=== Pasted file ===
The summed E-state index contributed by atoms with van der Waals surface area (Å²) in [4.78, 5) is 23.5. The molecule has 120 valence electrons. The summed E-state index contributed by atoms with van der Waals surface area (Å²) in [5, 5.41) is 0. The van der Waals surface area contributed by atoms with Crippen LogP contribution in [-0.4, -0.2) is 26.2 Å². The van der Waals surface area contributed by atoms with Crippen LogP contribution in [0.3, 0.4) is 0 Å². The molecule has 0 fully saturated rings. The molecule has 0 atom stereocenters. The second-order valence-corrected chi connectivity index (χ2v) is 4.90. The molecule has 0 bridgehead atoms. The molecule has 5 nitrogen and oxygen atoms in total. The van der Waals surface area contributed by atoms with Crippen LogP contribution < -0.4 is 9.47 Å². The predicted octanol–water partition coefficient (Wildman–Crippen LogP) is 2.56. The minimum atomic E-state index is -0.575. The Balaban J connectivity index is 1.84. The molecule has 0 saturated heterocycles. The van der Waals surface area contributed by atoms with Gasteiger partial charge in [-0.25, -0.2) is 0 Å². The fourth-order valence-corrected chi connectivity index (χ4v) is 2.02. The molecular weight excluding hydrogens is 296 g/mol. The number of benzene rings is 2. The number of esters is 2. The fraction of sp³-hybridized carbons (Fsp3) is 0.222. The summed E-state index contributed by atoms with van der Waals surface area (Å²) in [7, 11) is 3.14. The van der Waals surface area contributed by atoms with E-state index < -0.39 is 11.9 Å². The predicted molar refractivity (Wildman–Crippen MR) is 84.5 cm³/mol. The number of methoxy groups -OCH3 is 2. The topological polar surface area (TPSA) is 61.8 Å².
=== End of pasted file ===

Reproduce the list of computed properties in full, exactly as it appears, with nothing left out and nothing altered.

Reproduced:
The summed E-state index contributed by atoms with van der Waals surface area (Å²) in [4.78, 5) is 23.5. The molecule has 120 valence electrons. The summed E-state index contributed by atoms with van der Waals surface area (Å²) in [5, 5.41) is 0. The van der Waals surface area contributed by atoms with Crippen LogP contribution in [-0.4, -0.2) is 26.2 Å². The van der Waals surface area contributed by atoms with Crippen LogP contribution in [0.3, 0.4) is 0 Å². The molecule has 0 fully saturated rings. The molecule has 0 atom stereocenters. The second-order valence-corrected chi connectivity index (χ2v) is 4.90. The molecule has 0 bridgehead atoms. The molecule has 5 nitrogen and oxygen atoms in total. The van der Waals surface area contributed by atoms with Crippen LogP contribution < -0.4 is 9.47 Å². The predicted octanol–water partition coefficient (Wildman–Crippen LogP) is 2.56. The minimum atomic E-state index is -0.575. The Balaban J connectivity index is 1.84. The molecule has 0 saturated heterocycles. The van der Waals surface area contributed by atoms with Gasteiger partial charge in [-0.25, -0.2) is 0 Å². The fourth-order valence-corrected chi connectivity index (χ4v) is 2.02. The molecular weight excluding hydrogens is 296 g/mol. The number of benzene rings is 2. The number of esters is 2. The fraction of sp³-hybridized carbons (Fsp3) is 0.222. The summed E-state index contributed by atoms with van der Waals surface area (Å²) in [7, 11) is 3.14. The van der Waals surface area contributed by atoms with E-state index < -0.39 is 11.9 Å². The predicted molar refractivity (Wildman–Crippen MR) is 84.5 cm³/mol. The number of methoxy groups -OCH3 is 2. The topological polar surface area (TPSA) is 61.8 Å².